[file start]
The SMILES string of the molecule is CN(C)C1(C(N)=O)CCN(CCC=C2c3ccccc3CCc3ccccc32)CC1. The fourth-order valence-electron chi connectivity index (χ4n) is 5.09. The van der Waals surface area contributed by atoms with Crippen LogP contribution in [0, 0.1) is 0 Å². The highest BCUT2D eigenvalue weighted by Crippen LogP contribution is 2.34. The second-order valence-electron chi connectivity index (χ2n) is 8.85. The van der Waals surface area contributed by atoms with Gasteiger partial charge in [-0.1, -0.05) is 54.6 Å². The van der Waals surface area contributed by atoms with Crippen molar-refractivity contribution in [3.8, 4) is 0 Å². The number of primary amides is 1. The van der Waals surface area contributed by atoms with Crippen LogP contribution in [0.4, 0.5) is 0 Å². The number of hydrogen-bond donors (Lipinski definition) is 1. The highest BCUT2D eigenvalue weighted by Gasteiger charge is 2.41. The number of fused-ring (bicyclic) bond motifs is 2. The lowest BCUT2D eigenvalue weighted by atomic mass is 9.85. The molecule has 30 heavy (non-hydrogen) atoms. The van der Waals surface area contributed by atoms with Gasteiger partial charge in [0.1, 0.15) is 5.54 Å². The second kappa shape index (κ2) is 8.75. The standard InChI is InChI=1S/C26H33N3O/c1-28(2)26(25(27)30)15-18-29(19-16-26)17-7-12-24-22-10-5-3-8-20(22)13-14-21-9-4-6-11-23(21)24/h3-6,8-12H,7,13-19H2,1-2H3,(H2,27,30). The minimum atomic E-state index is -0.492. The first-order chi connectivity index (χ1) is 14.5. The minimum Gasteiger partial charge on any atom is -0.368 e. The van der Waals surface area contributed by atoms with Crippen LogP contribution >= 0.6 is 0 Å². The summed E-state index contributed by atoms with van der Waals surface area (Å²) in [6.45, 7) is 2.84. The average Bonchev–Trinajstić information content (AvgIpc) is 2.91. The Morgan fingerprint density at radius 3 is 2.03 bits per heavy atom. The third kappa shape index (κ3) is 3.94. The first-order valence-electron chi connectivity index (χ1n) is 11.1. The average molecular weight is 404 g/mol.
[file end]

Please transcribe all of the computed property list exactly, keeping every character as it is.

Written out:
The SMILES string of the molecule is CN(C)C1(C(N)=O)CCN(CCC=C2c3ccccc3CCc3ccccc32)CC1. The fourth-order valence-electron chi connectivity index (χ4n) is 5.09. The van der Waals surface area contributed by atoms with Crippen LogP contribution in [0, 0.1) is 0 Å². The highest BCUT2D eigenvalue weighted by Crippen LogP contribution is 2.34. The second-order valence-electron chi connectivity index (χ2n) is 8.85. The van der Waals surface area contributed by atoms with Gasteiger partial charge in [-0.1, -0.05) is 54.6 Å². The van der Waals surface area contributed by atoms with Crippen molar-refractivity contribution in [3.8, 4) is 0 Å². The number of primary amides is 1. The van der Waals surface area contributed by atoms with Crippen LogP contribution in [0.4, 0.5) is 0 Å². The number of hydrogen-bond donors (Lipinski definition) is 1. The highest BCUT2D eigenvalue weighted by Gasteiger charge is 2.41. The number of fused-ring (bicyclic) bond motifs is 2. The lowest BCUT2D eigenvalue weighted by atomic mass is 9.85. The molecule has 30 heavy (non-hydrogen) atoms. The van der Waals surface area contributed by atoms with Gasteiger partial charge in [0.1, 0.15) is 5.54 Å². The second kappa shape index (κ2) is 8.75. The standard InChI is InChI=1S/C26H33N3O/c1-28(2)26(25(27)30)15-18-29(19-16-26)17-7-12-24-22-10-5-3-8-20(22)13-14-21-9-4-6-11-23(21)24/h3-6,8-12H,7,13-19H2,1-2H3,(H2,27,30). The minimum atomic E-state index is -0.492. The first-order chi connectivity index (χ1) is 14.5. The minimum Gasteiger partial charge on any atom is -0.368 e. The van der Waals surface area contributed by atoms with Crippen LogP contribution >= 0.6 is 0 Å². The summed E-state index contributed by atoms with van der Waals surface area (Å²) in [6.45, 7) is 2.84. The average Bonchev–Trinajstić information content (AvgIpc) is 2.91. The Morgan fingerprint density at radius 3 is 2.03 bits per heavy atom. The third kappa shape index (κ3) is 3.94. The first-order valence-electron chi connectivity index (χ1n) is 11.1. The average molecular weight is 404 g/mol.